To say that the press brought down Nixon, that’s horseshit,” he says. “The press always plays a role, whether by being passive or by being aggressive, but it’s a mistake to overemphasize (the role of the media)” – Robert Woodward

Of course, without Woodward and Bernstein, the Watergate story would’ve either been hidden forever, or lost public interest as it developed. It is possible that many may wish to become the next Bob Woodward, exposing corruption, creating buzz, and creating a name that will last throughout history. Even if Woodward is right about the media’s actual role, sociologist Michael Schudson thinks it doesn’t matter, that the myth of the media’s role makes the media far more powerful and respected.

A mythology of the press in Watergate developed into a significant national myth, a story that independently carries on a memory of Watergate even as details about what Nixon did or did not do fade away. At its broadest, the myth of journalism in Watergate asserts that two young Washington Post reporters brought down the president of the United States. This is a myth of David and Goliath, of powerless individuals overturning an institution of overwhelming might. It is high noon in Washington, with two white-hatted young reporters at one end of the street and the black-hatted president at the other, protected by his minions. And the good guys win. The press, truth its only weapon, saves the day.” – Michael Schudson Watergate in American Memory

Regardless, the media’s past is one of a powerful entity, one that can also preserve our names if we expose dictators and make significant changes in political climates.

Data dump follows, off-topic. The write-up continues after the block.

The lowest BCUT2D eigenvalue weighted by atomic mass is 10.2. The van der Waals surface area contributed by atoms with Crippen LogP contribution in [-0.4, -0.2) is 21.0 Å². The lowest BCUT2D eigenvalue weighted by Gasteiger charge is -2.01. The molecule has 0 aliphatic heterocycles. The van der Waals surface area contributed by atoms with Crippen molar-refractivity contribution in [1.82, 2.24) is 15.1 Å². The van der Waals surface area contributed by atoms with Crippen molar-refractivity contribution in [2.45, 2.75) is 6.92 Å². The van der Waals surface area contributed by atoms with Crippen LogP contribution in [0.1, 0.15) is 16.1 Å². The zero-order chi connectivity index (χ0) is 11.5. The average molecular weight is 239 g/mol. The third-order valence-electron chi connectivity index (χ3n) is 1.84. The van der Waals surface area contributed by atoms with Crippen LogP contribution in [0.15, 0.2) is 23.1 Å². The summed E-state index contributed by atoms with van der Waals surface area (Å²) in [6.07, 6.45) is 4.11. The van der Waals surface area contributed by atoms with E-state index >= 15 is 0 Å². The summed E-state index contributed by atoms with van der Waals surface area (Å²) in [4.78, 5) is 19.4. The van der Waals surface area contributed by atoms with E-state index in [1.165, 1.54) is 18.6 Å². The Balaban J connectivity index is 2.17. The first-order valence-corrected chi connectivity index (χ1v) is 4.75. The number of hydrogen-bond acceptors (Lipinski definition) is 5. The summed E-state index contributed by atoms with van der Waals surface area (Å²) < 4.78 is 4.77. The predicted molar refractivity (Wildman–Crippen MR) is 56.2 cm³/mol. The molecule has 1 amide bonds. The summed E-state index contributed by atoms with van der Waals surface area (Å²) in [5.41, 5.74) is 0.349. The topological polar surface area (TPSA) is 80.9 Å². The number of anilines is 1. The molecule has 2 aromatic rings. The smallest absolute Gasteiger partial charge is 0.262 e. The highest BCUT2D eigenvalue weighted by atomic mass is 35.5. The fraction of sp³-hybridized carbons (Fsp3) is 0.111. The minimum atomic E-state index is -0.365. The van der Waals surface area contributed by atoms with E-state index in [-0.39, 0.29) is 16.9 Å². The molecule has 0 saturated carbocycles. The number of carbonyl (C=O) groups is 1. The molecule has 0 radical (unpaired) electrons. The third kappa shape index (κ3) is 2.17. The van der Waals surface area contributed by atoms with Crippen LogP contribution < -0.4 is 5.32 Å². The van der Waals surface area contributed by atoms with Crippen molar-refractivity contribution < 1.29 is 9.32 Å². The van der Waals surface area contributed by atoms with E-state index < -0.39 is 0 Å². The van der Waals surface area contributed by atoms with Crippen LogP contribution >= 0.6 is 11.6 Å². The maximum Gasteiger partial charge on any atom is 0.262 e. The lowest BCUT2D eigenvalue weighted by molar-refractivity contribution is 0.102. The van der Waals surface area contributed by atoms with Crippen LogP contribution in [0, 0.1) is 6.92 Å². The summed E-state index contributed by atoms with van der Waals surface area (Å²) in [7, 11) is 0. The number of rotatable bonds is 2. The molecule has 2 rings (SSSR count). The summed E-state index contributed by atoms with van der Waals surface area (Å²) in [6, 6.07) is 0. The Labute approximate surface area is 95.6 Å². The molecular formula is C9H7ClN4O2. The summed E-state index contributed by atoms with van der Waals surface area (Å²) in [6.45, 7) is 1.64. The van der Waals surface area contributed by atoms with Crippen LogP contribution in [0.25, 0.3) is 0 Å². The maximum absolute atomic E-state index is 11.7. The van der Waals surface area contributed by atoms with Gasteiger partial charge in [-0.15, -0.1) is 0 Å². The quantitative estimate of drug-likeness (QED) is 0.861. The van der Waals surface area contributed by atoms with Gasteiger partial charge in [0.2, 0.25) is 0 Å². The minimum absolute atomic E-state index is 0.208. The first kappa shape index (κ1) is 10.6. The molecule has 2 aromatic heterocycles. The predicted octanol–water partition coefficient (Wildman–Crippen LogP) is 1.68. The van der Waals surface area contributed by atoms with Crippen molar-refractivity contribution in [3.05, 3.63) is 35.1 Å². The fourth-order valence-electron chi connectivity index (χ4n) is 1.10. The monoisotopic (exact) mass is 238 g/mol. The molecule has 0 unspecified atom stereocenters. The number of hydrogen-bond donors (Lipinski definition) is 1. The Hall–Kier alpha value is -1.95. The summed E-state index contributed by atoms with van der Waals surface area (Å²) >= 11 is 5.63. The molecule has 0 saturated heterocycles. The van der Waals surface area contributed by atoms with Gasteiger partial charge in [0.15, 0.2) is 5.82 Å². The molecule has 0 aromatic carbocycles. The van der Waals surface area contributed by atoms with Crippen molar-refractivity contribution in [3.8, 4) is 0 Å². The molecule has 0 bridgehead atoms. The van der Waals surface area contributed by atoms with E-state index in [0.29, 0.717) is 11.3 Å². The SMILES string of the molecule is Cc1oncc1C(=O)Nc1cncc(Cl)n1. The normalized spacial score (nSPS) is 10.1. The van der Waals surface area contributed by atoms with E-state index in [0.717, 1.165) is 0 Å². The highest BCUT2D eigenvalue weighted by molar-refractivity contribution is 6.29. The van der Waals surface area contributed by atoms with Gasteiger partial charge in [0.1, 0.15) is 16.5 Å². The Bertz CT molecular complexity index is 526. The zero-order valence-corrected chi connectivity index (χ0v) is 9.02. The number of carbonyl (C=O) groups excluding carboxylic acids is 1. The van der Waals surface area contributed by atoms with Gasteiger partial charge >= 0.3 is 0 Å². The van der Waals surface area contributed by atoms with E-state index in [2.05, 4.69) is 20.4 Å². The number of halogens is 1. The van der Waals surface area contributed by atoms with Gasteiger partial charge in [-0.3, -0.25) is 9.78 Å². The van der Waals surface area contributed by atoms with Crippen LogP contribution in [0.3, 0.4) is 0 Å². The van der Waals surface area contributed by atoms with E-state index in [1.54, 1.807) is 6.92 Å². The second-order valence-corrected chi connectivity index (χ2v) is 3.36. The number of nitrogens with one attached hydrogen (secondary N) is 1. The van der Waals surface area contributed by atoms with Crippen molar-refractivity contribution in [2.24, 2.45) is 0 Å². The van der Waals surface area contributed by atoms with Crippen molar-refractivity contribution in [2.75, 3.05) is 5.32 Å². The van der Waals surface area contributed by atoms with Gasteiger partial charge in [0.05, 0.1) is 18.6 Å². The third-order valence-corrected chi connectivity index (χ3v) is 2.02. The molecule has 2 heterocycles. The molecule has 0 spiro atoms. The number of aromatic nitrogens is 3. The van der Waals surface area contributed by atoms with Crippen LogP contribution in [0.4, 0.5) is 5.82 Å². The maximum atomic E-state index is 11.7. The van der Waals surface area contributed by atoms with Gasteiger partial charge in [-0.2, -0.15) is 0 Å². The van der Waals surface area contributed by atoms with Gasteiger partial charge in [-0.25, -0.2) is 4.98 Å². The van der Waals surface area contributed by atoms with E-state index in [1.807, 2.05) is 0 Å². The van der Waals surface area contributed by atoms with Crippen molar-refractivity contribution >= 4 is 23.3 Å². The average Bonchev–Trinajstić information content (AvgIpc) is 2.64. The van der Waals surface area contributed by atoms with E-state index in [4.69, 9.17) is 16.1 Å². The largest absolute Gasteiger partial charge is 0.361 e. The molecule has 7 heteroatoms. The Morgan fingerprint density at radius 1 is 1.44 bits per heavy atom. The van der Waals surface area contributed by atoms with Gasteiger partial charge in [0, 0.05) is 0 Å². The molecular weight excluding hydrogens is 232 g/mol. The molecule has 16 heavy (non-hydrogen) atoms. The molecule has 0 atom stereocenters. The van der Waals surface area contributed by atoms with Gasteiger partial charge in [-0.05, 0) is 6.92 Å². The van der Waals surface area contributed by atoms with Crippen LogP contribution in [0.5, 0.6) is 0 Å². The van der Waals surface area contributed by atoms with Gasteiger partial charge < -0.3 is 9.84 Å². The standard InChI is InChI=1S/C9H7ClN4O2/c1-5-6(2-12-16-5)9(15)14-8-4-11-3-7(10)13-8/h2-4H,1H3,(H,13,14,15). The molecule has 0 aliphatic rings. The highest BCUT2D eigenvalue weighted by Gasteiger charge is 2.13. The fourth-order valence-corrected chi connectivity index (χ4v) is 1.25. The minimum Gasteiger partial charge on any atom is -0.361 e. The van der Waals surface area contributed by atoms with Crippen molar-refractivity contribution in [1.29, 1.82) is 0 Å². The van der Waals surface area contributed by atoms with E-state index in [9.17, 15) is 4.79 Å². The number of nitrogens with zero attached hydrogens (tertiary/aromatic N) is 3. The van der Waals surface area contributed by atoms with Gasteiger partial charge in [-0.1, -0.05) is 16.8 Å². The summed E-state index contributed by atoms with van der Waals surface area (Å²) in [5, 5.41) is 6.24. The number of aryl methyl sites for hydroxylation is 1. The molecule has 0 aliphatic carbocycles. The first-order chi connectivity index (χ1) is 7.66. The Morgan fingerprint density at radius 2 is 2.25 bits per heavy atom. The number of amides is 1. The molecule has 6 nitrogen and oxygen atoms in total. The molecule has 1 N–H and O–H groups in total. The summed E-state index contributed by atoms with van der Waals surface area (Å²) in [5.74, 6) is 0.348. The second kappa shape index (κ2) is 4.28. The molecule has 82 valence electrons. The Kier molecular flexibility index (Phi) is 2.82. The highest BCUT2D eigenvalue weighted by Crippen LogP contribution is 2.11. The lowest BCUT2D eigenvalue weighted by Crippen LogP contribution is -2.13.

Pandering Press

Every ideology has their own group that supports their stances, and worships their heroes for defending their cause. They also have their super villains to fight against. This creates a demand for stories, data, and opinions that promote their views and beliefs by telling the story they want to hear. A great example is the left-leaning sites that claim Senator Sanders influenced Jeff Bezos’ wage hike. The audience wants their hero to defeat, or even outsmart their villain, will rejoice anyone who panders to them.

The Truth Seekers

Obviously, even if you have a negative view of the mainstream media, there are some out there who truly want to spread information and make a difference. They can expose problematic policies, sad stories, and horrific tales, as well as uplifting stories about the good in the world. They will rely on facts, listen to the reality we live in, and let the people know what goes on in our world.

Regardless of the media’s specific motivation, we find ourselves struggling to grasp on to truth and knowledge without getting caught up in the hysterics. The best approach to look at the news is to have a certain skepticism until enough research can support claims made. This will not only create a sense of responsibility, but can help one look objectively at the world around them, and focus on the facts, not the deceptions.


Get awesome merchandise. Help 71 Republic end the media oligarchy. Donate today to our Patreon, which you can find here. Thank you very much for your support!

Featured Image Source

Advertisements

Leave a Reply

This site uses Akismet to reduce spam. Learn how your comment data is processed.

Advertisements
%d bloggers like this: